This finding is consistent with the suggestion that impulsivity measured by the psychoticism part of EPQ was more associated with substance use.[19],[20],[21] Neuroticism appears to correlate positively with alcohol consumption specifically among those with clinically significant alcohol problems.[22] Individuals who consume alcohol heavily may develop high levels of Neuroticism and anxiety to buffer the negative affect related to alcohol dependence.[23]

These findings are partly in agreement with the results of studies which found that alcoholic men have high neuroticism, high psychoticism, and low extraversion.[15],[24] Similarly, another study, using Cloninger's temperament and character inventory, observed that alcohol-dependent patients were characterized by higher novelty-seeking and lower self-directedness which reflect psychoticism and neuroticism than nonpsychiatric controls.[25]

The results in the current study correlated with a meta-analysis to quantify the relationship between the five-factor model of personality and alcohol involvement and to identify moderators of the relationship. The meta-analysis showed alcohol involvement was associated with low conscientiousness, low agreeableness, and high neuroticism.[26]

Similarly, two studies found high levels of neuroticism to be associated with increased level of drinking.[27],[28] Possible explanation for the high neuroticism in alcoholics is higher levels of depression and anxiety which in turn have been linked with alcohol abuse. Thus, for neurotic individuals, drinking is a means of coping with negative emotions.

The results in the current study were not in concordance with the results of an Indian study in which majority of the patients had ambivert personality (76.6%), while 20% were extroverts and 3.3% introverts.[6] This finding suggests that significantly higher number of ambiverts were susceptible to AUDs than extroverts and introverts. The results of the current study were in contrast to the findings of a study that found low psychoticism in alcohol-dependent individuals.[29]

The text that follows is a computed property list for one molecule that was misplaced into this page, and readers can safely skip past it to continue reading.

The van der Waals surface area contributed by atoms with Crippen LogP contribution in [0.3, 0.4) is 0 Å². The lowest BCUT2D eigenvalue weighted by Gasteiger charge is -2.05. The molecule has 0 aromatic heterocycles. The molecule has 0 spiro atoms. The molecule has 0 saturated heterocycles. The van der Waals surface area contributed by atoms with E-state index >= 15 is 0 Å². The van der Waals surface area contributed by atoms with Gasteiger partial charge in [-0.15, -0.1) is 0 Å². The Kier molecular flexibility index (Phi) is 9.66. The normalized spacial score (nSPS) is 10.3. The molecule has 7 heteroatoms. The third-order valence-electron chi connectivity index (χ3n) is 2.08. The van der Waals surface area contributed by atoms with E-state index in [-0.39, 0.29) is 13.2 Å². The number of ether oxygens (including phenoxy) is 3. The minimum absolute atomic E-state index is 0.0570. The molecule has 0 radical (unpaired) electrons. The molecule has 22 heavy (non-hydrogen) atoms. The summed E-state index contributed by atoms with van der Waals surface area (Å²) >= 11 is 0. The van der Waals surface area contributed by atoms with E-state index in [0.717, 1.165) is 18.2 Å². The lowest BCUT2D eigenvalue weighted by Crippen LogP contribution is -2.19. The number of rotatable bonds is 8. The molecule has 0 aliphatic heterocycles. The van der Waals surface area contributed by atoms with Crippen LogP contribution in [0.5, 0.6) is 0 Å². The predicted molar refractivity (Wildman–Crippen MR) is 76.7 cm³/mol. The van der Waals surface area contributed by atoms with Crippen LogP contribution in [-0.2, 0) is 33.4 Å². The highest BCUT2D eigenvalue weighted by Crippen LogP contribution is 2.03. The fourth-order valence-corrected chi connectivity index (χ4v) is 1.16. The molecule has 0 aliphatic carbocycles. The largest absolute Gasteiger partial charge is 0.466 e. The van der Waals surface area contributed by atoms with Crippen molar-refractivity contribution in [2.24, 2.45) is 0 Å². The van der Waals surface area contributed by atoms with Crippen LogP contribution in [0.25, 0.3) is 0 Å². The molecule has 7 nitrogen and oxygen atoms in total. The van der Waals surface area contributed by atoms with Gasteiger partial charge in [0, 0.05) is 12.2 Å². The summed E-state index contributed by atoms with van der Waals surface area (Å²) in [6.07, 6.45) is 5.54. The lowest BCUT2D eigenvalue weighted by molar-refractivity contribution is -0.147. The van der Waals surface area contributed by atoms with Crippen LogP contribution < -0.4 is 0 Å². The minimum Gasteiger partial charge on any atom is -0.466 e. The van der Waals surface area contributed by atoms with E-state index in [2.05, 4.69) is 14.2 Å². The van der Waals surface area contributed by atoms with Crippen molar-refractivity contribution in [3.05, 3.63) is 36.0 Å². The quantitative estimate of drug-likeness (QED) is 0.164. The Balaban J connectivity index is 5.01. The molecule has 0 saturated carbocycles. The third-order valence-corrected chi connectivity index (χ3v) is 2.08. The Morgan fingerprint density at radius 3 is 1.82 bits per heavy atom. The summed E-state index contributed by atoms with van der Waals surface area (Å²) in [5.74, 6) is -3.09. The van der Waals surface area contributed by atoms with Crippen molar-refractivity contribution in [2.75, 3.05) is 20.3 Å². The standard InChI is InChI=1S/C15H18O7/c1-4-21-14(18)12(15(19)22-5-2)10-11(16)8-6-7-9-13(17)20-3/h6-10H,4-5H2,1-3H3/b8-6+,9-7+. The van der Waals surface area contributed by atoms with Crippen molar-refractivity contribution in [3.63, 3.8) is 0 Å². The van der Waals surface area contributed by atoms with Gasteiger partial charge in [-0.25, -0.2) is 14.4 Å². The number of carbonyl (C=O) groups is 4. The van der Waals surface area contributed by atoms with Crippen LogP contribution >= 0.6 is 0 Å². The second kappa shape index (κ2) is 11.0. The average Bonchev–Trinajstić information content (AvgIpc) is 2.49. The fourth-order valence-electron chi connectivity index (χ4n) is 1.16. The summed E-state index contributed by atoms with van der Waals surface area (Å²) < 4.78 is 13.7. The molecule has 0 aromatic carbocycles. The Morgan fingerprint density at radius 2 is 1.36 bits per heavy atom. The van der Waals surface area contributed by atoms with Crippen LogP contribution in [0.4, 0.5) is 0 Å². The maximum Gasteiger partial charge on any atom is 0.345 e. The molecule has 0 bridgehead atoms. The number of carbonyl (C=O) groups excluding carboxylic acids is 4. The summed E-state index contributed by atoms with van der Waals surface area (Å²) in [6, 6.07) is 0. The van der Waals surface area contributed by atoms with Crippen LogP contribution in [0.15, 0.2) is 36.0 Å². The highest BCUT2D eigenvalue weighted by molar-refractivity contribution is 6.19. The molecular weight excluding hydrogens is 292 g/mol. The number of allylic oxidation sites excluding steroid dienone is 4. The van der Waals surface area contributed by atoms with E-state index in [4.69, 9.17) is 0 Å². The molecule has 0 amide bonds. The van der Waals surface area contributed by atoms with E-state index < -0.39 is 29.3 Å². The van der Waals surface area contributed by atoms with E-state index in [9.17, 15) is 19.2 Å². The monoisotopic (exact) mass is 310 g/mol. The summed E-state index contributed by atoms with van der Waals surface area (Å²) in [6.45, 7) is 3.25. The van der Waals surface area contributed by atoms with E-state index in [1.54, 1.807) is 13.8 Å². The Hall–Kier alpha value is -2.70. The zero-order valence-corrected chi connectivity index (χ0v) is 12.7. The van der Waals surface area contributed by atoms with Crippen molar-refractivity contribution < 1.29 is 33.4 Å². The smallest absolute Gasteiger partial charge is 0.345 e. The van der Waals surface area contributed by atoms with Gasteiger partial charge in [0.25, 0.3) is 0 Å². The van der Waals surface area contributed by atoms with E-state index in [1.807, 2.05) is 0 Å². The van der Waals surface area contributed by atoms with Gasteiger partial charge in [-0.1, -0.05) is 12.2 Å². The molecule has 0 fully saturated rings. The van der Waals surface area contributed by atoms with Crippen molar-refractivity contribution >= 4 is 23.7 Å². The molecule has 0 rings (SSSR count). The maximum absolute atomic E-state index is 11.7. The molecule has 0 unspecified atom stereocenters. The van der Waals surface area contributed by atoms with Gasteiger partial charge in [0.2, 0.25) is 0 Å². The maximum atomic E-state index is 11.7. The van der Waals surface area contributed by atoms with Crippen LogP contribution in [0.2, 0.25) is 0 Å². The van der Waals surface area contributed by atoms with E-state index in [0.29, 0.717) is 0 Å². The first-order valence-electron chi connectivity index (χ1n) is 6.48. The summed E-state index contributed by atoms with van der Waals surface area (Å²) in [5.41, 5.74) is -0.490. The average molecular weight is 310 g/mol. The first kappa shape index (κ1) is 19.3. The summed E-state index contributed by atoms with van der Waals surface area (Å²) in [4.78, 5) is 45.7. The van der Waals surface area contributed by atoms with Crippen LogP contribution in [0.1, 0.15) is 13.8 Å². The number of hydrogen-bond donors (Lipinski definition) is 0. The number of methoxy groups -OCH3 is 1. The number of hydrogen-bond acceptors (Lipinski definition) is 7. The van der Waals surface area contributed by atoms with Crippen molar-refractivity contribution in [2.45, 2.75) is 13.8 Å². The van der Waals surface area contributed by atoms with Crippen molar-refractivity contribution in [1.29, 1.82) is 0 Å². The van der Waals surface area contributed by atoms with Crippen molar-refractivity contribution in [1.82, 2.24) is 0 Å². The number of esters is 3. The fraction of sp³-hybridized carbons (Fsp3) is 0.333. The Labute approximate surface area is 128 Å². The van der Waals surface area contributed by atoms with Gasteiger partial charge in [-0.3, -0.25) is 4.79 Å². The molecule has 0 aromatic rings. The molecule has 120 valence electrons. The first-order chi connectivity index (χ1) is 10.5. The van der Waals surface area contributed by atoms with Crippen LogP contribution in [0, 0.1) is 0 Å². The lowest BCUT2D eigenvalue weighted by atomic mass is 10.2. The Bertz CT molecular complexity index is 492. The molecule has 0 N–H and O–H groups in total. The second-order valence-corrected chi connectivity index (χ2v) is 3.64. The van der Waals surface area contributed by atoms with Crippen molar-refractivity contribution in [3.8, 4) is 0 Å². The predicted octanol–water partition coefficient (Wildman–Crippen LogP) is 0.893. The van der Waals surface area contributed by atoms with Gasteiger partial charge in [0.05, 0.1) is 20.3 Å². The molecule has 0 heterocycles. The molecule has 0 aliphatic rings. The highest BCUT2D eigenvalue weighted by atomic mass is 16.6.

Biological basis of neuroticism originates from the sensitivity of the limbic autonomic system, which determines reactivity to environmental and psychological stimuli. Highly reactive individuals are typically easily startled and agitated. These individuals may be expected to use addictive substances for their calming and rewarding effects. Addictive behaviors are adopted and utilized because they serve as useful function for individual. In other words, it can be interpreted as the nature of addictive behavior gives certain benefits to the user. Hence, that type of behavior is continued even though there may be unwanted or negative consequences.

An individual with relatively high levels of impulsivity/behavioral disinhibition could hypothetically: Display a range of externalizing behaviors during childhood that may overlap with personality through common genetic factors, affiliate with deviant peer groups that have access to alcohol during adolescence, subjectively enjoy drinking because the effects of alcohol are especially rewarding by reducing stress, become increasingly involved in a heavy drinking lifestyle that includes using alcohol to increase positive moods and/or decreases negative moods. The psychoticism dimension is linked with higher impulsivity and lower self-regulation. Psychoticism-related characteristics are impulsivity, under controlled temperament, antisocial characteristics, low agreeableness, proneness to school, and behavioral problems. Future alcohol problems can be predicted by traits related to behavioral disinhibition and to a lesser extent, neuroticism.